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Murmured ConversationsA Treatise on Poetry and Buddhism by the Poet-Monk Shinkei$
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Esperanza Ramirez-Christensen

Print publication date: 2008

Print ISBN-13: 9780804748636

Published to Stanford Scholarship Online: June 2013

DOI: 10.11126/stanford/9780804748636.001.0001

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Double Meaning in Poetry

Double Meaning in Poetry

Chapter:
(p.45) Eleven Double Meaning in Poetry
Source:
Murmured Conversations
Publisher:
Stanford University Press
DOI:10.11126/stanford/9780804748636.003.0012

According to Shinkei, double meaning is the lifeblood of poetry, the source of its vitality. Without double meaning, composing waka and renga becomes rather difficult. However, double meaning necessarily includes much that is vulgar, so that it is important to exercise the greatest discernment when using it. The overwhelming importance assumed by double entendre in Japanese classical poetry is inevitable in view of the poem's brevity. The poem's limited space can be maximized by a form of ellipsis, punning allusiveness. Ellipsis allows a poet to superimpose a strand of meaning or situation that differs from, yet is related to, what the words say on the primary level. The poetic effect of the pun is evident at the end of a jo, an introductory section that typically describes an external scene or situation not directly related to the poem's main statement, but forming a metonymical adjunct to it.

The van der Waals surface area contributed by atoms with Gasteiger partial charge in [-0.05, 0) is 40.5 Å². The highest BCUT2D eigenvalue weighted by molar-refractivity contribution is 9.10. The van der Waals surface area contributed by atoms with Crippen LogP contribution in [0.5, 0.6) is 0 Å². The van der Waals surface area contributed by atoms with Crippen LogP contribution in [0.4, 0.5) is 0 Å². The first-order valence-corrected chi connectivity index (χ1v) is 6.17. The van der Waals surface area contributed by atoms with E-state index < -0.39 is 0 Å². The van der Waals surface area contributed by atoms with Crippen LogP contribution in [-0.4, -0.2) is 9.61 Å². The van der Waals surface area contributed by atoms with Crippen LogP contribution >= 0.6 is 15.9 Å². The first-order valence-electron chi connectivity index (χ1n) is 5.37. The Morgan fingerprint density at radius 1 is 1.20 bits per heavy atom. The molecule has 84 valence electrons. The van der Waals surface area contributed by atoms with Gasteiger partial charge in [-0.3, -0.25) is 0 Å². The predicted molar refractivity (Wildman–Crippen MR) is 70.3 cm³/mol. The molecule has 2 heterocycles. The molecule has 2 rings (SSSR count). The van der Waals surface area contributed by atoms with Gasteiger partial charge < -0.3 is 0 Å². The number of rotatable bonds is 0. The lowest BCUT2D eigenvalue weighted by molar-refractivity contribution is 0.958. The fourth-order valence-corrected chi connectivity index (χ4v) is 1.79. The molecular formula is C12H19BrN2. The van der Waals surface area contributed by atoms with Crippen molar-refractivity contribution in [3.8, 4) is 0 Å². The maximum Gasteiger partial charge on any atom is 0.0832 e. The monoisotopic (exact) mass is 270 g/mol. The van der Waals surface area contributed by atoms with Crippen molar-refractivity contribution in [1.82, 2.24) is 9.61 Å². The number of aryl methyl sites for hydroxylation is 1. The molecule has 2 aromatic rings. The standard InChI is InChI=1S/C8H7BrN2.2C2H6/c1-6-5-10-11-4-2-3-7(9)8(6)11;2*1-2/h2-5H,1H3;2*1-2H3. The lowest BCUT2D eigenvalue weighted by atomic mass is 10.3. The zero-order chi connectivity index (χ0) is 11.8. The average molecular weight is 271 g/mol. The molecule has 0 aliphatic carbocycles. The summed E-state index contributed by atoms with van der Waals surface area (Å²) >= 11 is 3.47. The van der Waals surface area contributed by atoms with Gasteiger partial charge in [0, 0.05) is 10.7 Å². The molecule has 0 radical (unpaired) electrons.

Keywords:   double meaning, Japanese poetry, pun, Shinkei, ellipsis, jo

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